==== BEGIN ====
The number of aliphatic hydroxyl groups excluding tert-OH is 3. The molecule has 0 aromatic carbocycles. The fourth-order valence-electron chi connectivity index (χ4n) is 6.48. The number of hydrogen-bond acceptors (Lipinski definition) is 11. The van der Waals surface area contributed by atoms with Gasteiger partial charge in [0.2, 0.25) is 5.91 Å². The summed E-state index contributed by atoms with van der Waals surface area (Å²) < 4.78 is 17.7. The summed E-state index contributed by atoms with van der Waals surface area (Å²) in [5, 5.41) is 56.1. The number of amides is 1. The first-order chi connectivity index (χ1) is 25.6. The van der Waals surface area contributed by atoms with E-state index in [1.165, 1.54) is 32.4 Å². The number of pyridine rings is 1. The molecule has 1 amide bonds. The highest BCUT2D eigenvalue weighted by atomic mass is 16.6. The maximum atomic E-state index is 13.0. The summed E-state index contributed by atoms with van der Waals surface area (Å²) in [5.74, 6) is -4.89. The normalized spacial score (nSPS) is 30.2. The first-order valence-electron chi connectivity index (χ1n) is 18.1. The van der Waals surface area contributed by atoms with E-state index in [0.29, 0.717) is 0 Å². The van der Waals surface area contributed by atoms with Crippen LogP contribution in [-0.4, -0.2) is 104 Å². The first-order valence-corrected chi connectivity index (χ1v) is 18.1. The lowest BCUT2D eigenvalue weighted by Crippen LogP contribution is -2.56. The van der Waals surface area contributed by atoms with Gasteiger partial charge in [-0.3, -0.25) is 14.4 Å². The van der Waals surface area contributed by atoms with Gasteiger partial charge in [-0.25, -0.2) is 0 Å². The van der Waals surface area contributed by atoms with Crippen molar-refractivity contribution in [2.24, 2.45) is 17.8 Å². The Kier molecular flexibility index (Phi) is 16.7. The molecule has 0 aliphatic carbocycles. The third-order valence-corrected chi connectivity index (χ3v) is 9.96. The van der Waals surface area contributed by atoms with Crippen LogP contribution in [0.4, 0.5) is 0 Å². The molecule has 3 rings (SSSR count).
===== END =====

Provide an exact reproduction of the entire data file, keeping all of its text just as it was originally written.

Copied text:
The number of aliphatic hydroxyl groups excluding tert-OH is 3. The molecule has 0 aromatic carbocycles. The fourth-order valence-electron chi connectivity index (χ4n) is 6.48. The number of hydrogen-bond acceptors (Lipinski definition) is 11. The van der Waals surface area contributed by atoms with Gasteiger partial charge in [0.2, 0.25) is 5.91 Å². The summed E-state index contributed by atoms with van der Waals surface area (Å²) < 4.78 is 17.7. The summed E-state index contributed by atoms with van der Waals surface area (Å²) in [5, 5.41) is 56.1. The number of amides is 1. The first-order chi connectivity index (χ1) is 25.6. The van der Waals surface area contributed by atoms with E-state index in [1.165, 1.54) is 32.4 Å². The number of pyridine rings is 1. The molecule has 1 amide bonds. The highest BCUT2D eigenvalue weighted by atomic mass is 16.6. The maximum atomic E-state index is 13.0. The summed E-state index contributed by atoms with van der Waals surface area (Å²) in [5.74, 6) is -4.89. The normalized spacial score (nSPS) is 30.2. The first-order valence-electron chi connectivity index (χ1n) is 18.1. The van der Waals surface area contributed by atoms with E-state index in [0.29, 0.717) is 0 Å². The van der Waals surface area contributed by atoms with Crippen LogP contribution in [-0.4, -0.2) is 104 Å². The first-order valence-corrected chi connectivity index (χ1v) is 18.1. The lowest BCUT2D eigenvalue weighted by Crippen LogP contribution is -2.56. The van der Waals surface area contributed by atoms with Gasteiger partial charge in [-0.3, -0.25) is 14.4 Å². The van der Waals surface area contributed by atoms with Gasteiger partial charge in [-0.25, -0.2) is 0 Å². The van der Waals surface area contributed by atoms with Crippen molar-refractivity contribution in [2.24, 2.45) is 17.8 Å². The Kier molecular flexibility index (Phi) is 16.7. The molecule has 0 aliphatic carbocycles. The third-order valence-corrected chi connectivity index (χ3v) is 9.96. The van der Waals surface area contributed by atoms with Crippen LogP contribution in [0.4, 0.5) is 0 Å². The molecule has 3 rings (SSSR count).